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Gerald Giampa, letterpress printer extraordinaire, former owner of the Lanston Type Co., pioneer in the conversion of metal to digital type, and contributor to Typophile, has died in Vancouver following a massive stroke. An obituary is expected in the Vancouver newspapers, and a wake is being planned for 31 July (location to be announced).
Gerald had many friends and colleagues who knew him better than I and for longer, so I'll restrict my comments to a few personal recollections and acknowledgements. In recent years, we had some heated disagreements and at times he expressed opinions that I found repellent, but the sense of gratitude I feel toward him remains. It was in large part due to his generosity and encouragement that I started down the path that led to my career as a type designer. When Ross and I met Gerald, in the early 1990s, the Lanston Type Co. was based in Vancouver and he operated an open-door policy to anyone with a genuine interest in type, even neophytes like us. Gerald had a strong sense of historical continuity in his chosen crafts of printing and type founding. His office space at Lanston, with its memorabilia of Frederic Goudy and other former Lanston associates, embodied this continuity even as it sat next to the room where the Ikarus tablets were used to convert metal type designs into digital fonts. But digitisation was only part of the work going on. New designs were also being developed, notably Jim Rimmer's Albertan. Even then, the Monotype matrix punching and finishing machines were in occasional use, and sometimes one was greeted at the door by the sound of the Heidelberg presses running. By that time though, the customers for hot metal type and for the kind of quality letterpress printing that Gerald offered were few and far between. There was a sense that the kind of work he wanted to do was increasingly difficult to find and to justify financially. A lot of time was available for talking about type and printing, for looking through drawers and specimens, for making plans and, it must be said, for drinking. Gerald made no bones about his alcoholism and, as he explained, treated the wine glass as one more lever on the press, to be pulled in sequence.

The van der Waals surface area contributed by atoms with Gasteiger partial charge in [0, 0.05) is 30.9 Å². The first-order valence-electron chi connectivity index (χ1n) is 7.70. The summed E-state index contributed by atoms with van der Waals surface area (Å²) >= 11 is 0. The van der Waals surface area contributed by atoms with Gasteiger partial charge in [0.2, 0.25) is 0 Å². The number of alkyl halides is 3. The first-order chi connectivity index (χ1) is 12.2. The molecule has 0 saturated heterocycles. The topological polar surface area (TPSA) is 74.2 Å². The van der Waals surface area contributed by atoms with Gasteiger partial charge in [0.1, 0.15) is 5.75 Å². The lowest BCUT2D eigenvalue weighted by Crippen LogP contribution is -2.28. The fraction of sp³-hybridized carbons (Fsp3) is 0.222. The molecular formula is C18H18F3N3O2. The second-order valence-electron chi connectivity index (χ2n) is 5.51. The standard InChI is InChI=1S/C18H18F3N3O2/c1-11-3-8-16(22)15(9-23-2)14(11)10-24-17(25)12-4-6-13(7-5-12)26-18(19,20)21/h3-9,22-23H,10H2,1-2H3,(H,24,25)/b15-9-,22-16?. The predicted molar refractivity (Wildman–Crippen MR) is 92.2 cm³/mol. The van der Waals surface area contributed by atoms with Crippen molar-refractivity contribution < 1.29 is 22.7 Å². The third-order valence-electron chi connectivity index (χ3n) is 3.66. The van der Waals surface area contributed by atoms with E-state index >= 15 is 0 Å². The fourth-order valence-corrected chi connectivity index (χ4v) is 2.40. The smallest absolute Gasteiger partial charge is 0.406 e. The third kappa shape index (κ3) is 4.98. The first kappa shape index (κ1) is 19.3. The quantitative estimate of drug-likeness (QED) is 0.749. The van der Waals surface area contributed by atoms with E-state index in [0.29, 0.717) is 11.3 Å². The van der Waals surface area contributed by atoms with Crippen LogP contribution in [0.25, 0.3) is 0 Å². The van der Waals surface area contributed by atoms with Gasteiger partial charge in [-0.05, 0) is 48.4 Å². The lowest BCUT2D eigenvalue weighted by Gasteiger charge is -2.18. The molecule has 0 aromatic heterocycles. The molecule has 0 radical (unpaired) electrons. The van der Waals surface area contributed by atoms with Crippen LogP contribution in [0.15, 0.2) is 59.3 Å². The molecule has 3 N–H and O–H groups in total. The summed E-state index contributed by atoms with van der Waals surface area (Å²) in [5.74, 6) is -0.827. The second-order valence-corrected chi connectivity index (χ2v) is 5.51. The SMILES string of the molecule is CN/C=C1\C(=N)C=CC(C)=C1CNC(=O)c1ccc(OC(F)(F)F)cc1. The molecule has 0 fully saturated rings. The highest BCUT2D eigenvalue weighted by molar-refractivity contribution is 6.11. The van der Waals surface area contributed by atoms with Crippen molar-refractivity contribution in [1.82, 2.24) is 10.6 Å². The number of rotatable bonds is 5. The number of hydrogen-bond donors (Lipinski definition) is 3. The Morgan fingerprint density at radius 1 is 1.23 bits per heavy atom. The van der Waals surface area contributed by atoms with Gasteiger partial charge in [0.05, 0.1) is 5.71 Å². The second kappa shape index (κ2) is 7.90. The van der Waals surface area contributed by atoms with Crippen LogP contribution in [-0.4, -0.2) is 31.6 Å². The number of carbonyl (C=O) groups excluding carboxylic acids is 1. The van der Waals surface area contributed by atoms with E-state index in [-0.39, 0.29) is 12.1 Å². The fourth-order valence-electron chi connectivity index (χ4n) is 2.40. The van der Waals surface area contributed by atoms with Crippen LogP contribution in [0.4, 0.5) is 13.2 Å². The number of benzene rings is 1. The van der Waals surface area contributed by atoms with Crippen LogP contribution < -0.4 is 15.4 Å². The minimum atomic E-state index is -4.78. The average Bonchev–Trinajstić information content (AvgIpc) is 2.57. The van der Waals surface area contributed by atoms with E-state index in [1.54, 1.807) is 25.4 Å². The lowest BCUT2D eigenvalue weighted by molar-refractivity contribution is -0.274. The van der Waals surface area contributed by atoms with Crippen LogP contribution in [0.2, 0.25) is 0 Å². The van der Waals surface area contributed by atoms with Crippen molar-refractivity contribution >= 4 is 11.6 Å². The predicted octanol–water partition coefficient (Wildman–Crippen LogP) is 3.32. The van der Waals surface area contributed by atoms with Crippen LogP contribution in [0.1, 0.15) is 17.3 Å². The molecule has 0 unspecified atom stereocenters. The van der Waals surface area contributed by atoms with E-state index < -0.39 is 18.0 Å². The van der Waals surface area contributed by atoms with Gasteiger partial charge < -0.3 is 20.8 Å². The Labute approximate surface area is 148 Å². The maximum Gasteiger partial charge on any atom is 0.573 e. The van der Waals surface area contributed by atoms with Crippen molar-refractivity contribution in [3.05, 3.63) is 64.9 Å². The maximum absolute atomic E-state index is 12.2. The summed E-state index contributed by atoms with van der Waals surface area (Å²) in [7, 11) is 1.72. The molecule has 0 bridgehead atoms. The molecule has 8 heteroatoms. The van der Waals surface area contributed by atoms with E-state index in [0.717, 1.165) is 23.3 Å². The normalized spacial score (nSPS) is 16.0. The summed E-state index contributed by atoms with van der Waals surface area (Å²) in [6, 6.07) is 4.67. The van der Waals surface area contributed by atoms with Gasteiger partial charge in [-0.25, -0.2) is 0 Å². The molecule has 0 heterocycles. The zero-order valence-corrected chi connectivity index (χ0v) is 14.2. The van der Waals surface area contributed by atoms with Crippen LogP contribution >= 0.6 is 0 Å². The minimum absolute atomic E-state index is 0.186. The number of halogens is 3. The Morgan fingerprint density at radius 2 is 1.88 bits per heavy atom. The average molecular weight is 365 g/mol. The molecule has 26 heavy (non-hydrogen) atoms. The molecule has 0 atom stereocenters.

Colleagues came to visit. Sumner Stone came, and Gerald cut metal patterns of Stone Serif, perhaps the first type designed for a digital medium to be back-engineered for hot metal setting. Dave Farey came to draw new weights for Lanson's Bodoni. It was on the back porch, under the grape vines from which Gerald made his own wine, that I first met Mike Parker, drawn to Vancouver by certain rumours regarding Times New Roman. When Ross and I attended our first ATypI conference, in San Francisco in 1994, it was with introductions to Matthew Carter and Dave Farey, courtesy of Gerald.
In 1986, John Dreyfus visited Vancouver and paid tribute to Gerald's skill in the arrangement and printing of printer's flowers and ornaments. I believe Gerald cherished this tribute more than any other:
Gerald Giampa is especially original in his choice and combination of various coloured inks, and also in the skill with which he eliminates parts of a flower in order to obtain a simpler and more striking effect. He super-imposes colours with great subtlety, so that they blend in the most harmonious way. He succeeds because he plans his effects with meticulous care. His handling of printers' flowers combines knowledge and skill with taste and judgement. So my final typographical bouquet goes to the printer of these lines, to whom the words of the prophet Ezekiel (8:20) can be aptly applied: ‘As for the beauty of his ornament, he set it in majesty.’